(One last thing - I also emailed a girlfriend to get her advice on the whole thing, figuring that she'd been down the whole lupus kidney biopsy path herself. She shared her experiences and I instantly felt empowered. I was no longer in the dark, alone, or crazy. It was fabulous!)

So there you have it - proof that support groups (and others with lupus tenure) help, consulting and networking your doctors is invaluable, and taking the time to do your own homework on your health is worthwhile. Never knew managing a chronic illness was a full-time job, did you?

Monday, July 11, 2011

Lupus Kidney function - part II

On one of the last episodes of Despite Lupus, I wrote about my recent trials with my kidneys and the fact that I showed three times the amount of protein than I should have in a 24-urinalysis test a few months back. I've been awaiting the results of my most recent test to see if the protein is still showing up - and good news is that the amount of protein is down. Still abnormal (about twice as much), but at least better. My doctor discussed the results at my last appointment, and we agreed to repeat the test in a couple of months. He said the current level of protein is definitely something to watch, but not as alarming as it was a few months back. Kidney function is normal and all other tests look good (and I feel great!), so we're not going to panic.

At least we're going to try not to panic.

After walking out of the doctor's office, I sat in my car and just contemplated the situation. Was I satisfied with the plan of action? Did I think we should be treating this a little more aggressively? Was a repeat test in a few months enough?

Truth was - the answer to all of those questions in my mind was no. I didn't like the fact that we knew my kidneys weren't working the way they should, but we weren't proactively doing anything about it. I didn't care for the idea of waiting another 2-3 months before retesting, and I really didn't like the fact that at the last appointment, my doctor had thrown out ideas like cellcept, cytoxin, and a kidney biopsy, and now we weren't even considering any of them. Was I making a big mistake by letting this slide by, while my kidneys were running amuck?

I decided to give it a couple days - I'd sleep on it, consult a few of my friends who've been down this road before, and if I still felt unsure about waiting until the next appointment, I'd call the doctor and discuss.

But he beat me to it. Within a few days, he called to say that on second thought, he'd like to take action. He suggested that I start a drug called Cozaar, a blood pressure medication often used with diabetic patients who have kidney damage. He's hopeful that it will reduce the protein in my urine, and, from what I've read online, it seems to be a pretty standard prescription to help with kidney issues.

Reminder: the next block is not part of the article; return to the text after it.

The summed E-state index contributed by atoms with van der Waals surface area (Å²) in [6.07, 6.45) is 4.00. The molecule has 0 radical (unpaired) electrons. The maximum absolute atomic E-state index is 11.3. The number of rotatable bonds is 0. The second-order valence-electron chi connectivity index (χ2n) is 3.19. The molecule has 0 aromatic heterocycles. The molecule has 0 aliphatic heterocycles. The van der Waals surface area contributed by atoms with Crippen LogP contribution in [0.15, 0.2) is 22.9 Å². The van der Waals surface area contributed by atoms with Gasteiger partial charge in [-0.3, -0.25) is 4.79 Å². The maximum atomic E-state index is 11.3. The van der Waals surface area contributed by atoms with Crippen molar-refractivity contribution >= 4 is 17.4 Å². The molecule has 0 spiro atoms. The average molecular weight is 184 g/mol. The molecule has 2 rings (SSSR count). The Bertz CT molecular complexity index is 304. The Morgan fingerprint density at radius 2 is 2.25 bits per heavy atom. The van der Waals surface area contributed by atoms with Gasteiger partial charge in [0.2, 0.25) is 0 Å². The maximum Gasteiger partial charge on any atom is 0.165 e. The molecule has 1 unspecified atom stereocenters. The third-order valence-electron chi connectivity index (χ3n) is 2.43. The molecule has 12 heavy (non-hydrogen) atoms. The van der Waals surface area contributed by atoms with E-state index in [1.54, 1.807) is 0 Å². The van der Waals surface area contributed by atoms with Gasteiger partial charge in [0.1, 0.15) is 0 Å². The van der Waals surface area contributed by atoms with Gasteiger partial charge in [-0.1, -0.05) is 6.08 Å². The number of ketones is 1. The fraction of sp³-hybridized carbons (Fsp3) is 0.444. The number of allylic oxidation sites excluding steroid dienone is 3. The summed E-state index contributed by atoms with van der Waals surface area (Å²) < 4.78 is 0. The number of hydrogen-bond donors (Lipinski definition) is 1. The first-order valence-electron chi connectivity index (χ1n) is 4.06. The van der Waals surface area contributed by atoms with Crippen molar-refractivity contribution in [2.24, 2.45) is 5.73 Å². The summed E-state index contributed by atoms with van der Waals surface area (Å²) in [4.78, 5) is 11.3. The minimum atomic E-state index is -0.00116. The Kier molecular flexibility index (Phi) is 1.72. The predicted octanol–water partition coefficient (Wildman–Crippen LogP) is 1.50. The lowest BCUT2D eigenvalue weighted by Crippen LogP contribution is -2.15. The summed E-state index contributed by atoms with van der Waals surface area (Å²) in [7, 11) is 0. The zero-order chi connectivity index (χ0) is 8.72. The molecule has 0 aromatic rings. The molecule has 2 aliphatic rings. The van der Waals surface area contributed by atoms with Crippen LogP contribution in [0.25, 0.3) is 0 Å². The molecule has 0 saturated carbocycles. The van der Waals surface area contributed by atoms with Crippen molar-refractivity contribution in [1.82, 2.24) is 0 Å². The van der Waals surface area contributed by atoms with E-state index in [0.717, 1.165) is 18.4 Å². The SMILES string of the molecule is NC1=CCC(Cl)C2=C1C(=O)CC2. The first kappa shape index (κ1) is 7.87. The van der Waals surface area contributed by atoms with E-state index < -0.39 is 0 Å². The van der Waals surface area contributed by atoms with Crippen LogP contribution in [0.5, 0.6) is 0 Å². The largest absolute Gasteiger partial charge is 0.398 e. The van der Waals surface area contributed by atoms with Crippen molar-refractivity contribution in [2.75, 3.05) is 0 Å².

Now - did the thought of adding a brand new medication to my regimen throw me for a temporary loop? Yup. But I'm so glad my doctor called. I'm relieved that we're not just going to sit back and wait - wait for real damage to happen, wait for my disease to flare, wait for my symptoms to be so bad that serious measures have to be taken. I learned the hard way that letting symptoms go unaddressed is not the way to handle lupus - ignoring symptoms because dealing with them would slow me down, or acting as though I'm invincible in the face of this disease. No - I've found the exact opposite to be true. The sooner you embrace the disease, and recognize the changes that need to be made to accommodate it - like getting necessary rest, taking meds, keeping your stress in check, listening to your body, and making good healthy choices, even when you don't want to - the sooner you can turn a corner with your chronic illness.

That said - in an upcoming post, I'll tell you the nitty gritty of what happened during that phone conversation with my doctor. Was I the confident, well-spoken lupus patient I encourage you all to be? Well...kind of! Stay tuned for more!

Friday, July 8, 2011

Despite Lupus in the UK: Workshop and Book signing in Cambridge on August 4th!

Mark your calendars - it's an event!

Despite Lupus will be hosting a Living Well with Lupus workshop in the lovely town of Cambridge, England on August 4th, 2011. Thanks to the coordinating efforts of the Lupus UK contact in Cambridge, who has been oh-so-helpful, the details have been finalized and the event is booked. (Click on the poster at the right for specs!)

Not only will I be speaking, but I'll be joined by the talented Shaista Tayabali, local Cambridge poet, blogger, and lupus warrior. I've had the pleasure of collaborating with her on a publication in the past, and am honored that she'll be joining me for the workshop. Her poetry and prose can be found at Lupus in Flight and her readings of poetry and discussion of life with lupus can be heard from time to time on BBC Radio Cambridgeshire.

Want details? Have questions? Need to RSVP? Shoot me an email at I'd love to add you to the list of attendees!